But perhaps the most remarkable event of that year was a late summer round that Irv, Carl and I played. Carl had never shot lower than 44 for 9 holes, but he started this day with 5 consecutive pars. Irv and I were doing our best to keep him loose, but then he saw Jeff out on the course giving a lesson, and for some reason this made him nervous. He pulled his tee shot on the par 4 6th well left, and then hit his second shot even further left. After four shots, he found himself in some deep greenside rough. He hacked the ball out with his wedge; it hit the flagstick full force and dropped into the cup for an unlikely bogey 5.
With Jeff safely out of sight, Carl resumed his steady play, making par on both 7 and 8. We came to the 9th, a fairly long par 3 that required a carry over Sawkill Creek. As we stood on the tee, there was no mention of Carl’s score; I sent a secret prayer to the golf gods asking that nothing horrible happen on this tee shot. Carl struck his shot – it was not dead solid perfect, but cleared the creek and rolled up on the green. I exhaled and said, “Way to go, Carl.”
Irv, however, kept watching the shot. “Wait a minute, guys. That ball’s still rolling!” Carl and I turned our eyes back to the green, and sure enough, much like the hole in one we witnessed earlier, the ball was tracking toward the flagstick. It finally stopped a few inches short of the hole. We all laughed; Irv said to Carl, “You just can’t catch a break, can you?” We made our way to the green, where Carl tapped in for his birdie and an even par 9 of 35 – nine shots better than he had ever shot before. I’m not sure who wore the biggest smile in the group, although Carl did whisper to us, conspiratorially, “This might get me laid tonight.”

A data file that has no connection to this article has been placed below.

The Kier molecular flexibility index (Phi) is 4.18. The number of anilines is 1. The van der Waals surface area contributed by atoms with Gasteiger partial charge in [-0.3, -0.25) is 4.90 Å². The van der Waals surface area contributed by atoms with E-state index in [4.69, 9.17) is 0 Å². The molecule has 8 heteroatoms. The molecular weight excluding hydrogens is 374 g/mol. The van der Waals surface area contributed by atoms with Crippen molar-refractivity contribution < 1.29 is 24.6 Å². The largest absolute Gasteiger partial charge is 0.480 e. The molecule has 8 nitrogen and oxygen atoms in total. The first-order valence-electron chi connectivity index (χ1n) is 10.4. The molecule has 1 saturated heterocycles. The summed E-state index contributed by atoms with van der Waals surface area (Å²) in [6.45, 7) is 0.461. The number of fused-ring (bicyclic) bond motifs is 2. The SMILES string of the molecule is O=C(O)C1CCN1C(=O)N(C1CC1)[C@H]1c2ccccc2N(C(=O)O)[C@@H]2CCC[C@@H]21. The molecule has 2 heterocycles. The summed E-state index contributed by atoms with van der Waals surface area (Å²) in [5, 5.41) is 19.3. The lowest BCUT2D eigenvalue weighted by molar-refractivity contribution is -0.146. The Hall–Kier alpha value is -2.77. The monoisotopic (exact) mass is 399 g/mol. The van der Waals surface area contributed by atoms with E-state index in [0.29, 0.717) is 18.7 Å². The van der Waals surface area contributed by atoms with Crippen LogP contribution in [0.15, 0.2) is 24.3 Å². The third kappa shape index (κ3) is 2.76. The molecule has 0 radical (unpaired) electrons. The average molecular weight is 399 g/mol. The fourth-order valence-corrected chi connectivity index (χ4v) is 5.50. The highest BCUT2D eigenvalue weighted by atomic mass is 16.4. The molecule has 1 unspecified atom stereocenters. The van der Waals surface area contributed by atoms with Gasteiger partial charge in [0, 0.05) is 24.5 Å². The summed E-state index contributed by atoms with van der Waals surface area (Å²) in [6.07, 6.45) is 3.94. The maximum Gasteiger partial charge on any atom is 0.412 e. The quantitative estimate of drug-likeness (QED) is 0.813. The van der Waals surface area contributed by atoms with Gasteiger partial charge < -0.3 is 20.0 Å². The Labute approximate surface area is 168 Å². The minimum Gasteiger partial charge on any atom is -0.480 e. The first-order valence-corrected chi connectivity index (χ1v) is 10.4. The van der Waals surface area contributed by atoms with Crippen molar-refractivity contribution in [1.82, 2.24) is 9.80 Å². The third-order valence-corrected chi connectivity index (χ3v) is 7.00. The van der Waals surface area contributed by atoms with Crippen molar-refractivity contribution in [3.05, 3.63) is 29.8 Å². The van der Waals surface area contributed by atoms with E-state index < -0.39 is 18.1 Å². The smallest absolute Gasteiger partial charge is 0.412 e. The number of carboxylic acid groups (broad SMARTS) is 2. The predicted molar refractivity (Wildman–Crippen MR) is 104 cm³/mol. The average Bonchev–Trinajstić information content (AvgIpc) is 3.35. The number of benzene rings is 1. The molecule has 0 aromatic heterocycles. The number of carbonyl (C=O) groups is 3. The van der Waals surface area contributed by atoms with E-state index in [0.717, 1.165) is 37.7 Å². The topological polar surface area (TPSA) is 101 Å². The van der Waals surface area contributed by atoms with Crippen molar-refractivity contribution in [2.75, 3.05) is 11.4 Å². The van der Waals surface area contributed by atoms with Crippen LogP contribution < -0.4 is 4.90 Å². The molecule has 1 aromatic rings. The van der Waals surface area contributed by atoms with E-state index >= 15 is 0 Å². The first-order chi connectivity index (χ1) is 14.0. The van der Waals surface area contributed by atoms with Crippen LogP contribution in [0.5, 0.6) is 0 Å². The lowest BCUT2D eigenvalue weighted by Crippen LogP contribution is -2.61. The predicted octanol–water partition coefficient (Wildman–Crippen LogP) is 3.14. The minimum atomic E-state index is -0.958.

We got together for one last round in early October. There was nothing spectacular about our play that day, but the weather was classic Indian Summer, and the foliage on Saugerties Mountain provided an impossibly gorgeous backdrop as we teed off on the 6th. We joked about Carl’s tee shot there on the day of his career round, and reminisced about other moments that the game had brought us that summer.
When you live up North, there’s a grim finality to the golf season, unless you’re a snowbird. It’s generally a cycle of getting the rust off in the springtime, experiencing the game’s frustrations in the summer, and then, just when you feel like your game is rounding into shape, winter’s coming.
1988 was the first time I truly experienced that cycle. And there was some unwelcome closure, as I never did make it back to Woodstock after my assignment was over, and I’m not sure whatever became of Irv and Carl. I hope they continued to take new guys under their collective wing at their club. And I couldn’t wait for the snow to melt in the spring of 1989.